On Friday, leaders from Armenia’s military, ministries, institutions and agencies joined all alumni of the George C. Marshall Center’s Center for Security Studies for a conference focused on exploring Armenia’s security challenges.
Since 1995, more than 240 Armenians have attended courses and conferences organized by the George C. Marshall Center, a U.S.-German security and defense studies institute based in Garmisch, Germany, working to develop democracy through trust and friendship. Participants in Marshall Center programs examine complex issues such as contemporary security, national security strategies, defense planning, crisis management, Cyber security, and anti-corruption programs.
“Armenian participation throughout the years in various Marshall Center programs has had an impact not only in how Armenian leaders and decision-makers approach security issues in the Caucasus region, but also for how Armenia engages on wider, Euro-Atlantic issues and security,” said U.S. Ambassador to Armenia Richard Mills, Jr., who opened the conference. “as graduates of the Marshall Center, this prestigious group of Alumni has forged strong partnerships and lasting friendships throughout the years, and they returned home to Armenia with new ideas to put to work in Armenia. They have also collectively contributed to a better and more robust understanding in Washington and many European capitals of the unique security and defense challenges facing Armenia and the Caucasus region.”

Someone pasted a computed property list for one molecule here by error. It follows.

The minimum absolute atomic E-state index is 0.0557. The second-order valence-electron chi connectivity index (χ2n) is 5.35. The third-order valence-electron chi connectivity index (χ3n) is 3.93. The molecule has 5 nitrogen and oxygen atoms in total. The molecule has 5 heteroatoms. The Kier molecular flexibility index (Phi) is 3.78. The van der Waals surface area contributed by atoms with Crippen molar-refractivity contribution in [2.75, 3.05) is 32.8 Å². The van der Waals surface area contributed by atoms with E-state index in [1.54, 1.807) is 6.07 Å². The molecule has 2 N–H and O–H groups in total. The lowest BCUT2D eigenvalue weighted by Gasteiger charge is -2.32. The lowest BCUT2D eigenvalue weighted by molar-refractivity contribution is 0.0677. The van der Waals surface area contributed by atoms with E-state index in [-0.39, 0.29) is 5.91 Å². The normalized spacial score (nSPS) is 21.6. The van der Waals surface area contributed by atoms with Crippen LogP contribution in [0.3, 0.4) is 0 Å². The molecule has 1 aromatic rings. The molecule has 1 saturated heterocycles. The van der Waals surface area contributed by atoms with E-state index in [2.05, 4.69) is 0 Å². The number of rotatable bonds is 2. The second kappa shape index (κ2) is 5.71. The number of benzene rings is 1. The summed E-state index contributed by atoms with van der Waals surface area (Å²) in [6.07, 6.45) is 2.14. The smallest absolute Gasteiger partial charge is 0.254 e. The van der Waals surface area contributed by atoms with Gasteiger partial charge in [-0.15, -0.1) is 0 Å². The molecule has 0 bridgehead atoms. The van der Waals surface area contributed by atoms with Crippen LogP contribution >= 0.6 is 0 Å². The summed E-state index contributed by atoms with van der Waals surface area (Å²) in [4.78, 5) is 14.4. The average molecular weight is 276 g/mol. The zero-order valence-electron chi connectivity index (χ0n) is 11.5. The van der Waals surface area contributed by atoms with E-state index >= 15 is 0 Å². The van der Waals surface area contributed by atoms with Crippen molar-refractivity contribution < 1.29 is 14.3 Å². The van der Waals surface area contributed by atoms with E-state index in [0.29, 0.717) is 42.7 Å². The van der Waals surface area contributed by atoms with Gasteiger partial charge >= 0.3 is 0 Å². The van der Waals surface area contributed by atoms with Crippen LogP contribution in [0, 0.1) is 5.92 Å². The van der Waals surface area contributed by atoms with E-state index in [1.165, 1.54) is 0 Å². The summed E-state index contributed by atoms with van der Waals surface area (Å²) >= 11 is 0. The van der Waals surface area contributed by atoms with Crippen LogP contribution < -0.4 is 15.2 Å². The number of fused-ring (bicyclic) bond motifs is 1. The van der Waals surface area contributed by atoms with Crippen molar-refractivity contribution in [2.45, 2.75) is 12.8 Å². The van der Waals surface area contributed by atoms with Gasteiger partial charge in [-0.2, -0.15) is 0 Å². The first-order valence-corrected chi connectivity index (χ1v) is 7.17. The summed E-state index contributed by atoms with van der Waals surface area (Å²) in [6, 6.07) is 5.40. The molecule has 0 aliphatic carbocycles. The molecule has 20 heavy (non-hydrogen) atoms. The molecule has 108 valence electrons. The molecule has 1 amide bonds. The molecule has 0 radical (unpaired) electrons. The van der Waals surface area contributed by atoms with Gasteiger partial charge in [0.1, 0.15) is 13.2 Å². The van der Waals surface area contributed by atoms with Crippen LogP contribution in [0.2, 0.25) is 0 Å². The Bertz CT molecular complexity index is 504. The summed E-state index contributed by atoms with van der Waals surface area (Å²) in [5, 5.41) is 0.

Also joining Ambassador Mills in welcoming the participants to Friday’s conference on Armenia’s security challenges was German Ambassador Matthias Kiesler and Armenia’s First Deputy Minister of Defense Artak Zakaryan.
Following a keynote address by retired Lieutenant General Keith Dayton, the director of the George C. Marshall European Center for Security Studies, the group of alumni participated in two panel discussions. The first, focused on Armenia’s defense and foreign policy approach, featured discussions on Armenia’s relationship with NATO and the CSTO as well as with its neighbors. The second panel, focused on the unique security challenges in the south Caucasus Region, included a discussion on corruption as a national security challenge and the global threat of radicalization and terrorism.
“Thank you for the valuable contributions that each and every one of you make to Armenian-American partnership,” Ambassador Mills told participants. “The United States has proudly stood alongside Armenia as a friend and partner since the early days of your independence 25 years ago, and we look forward to deepening the friendship between our two nations for many years to come.”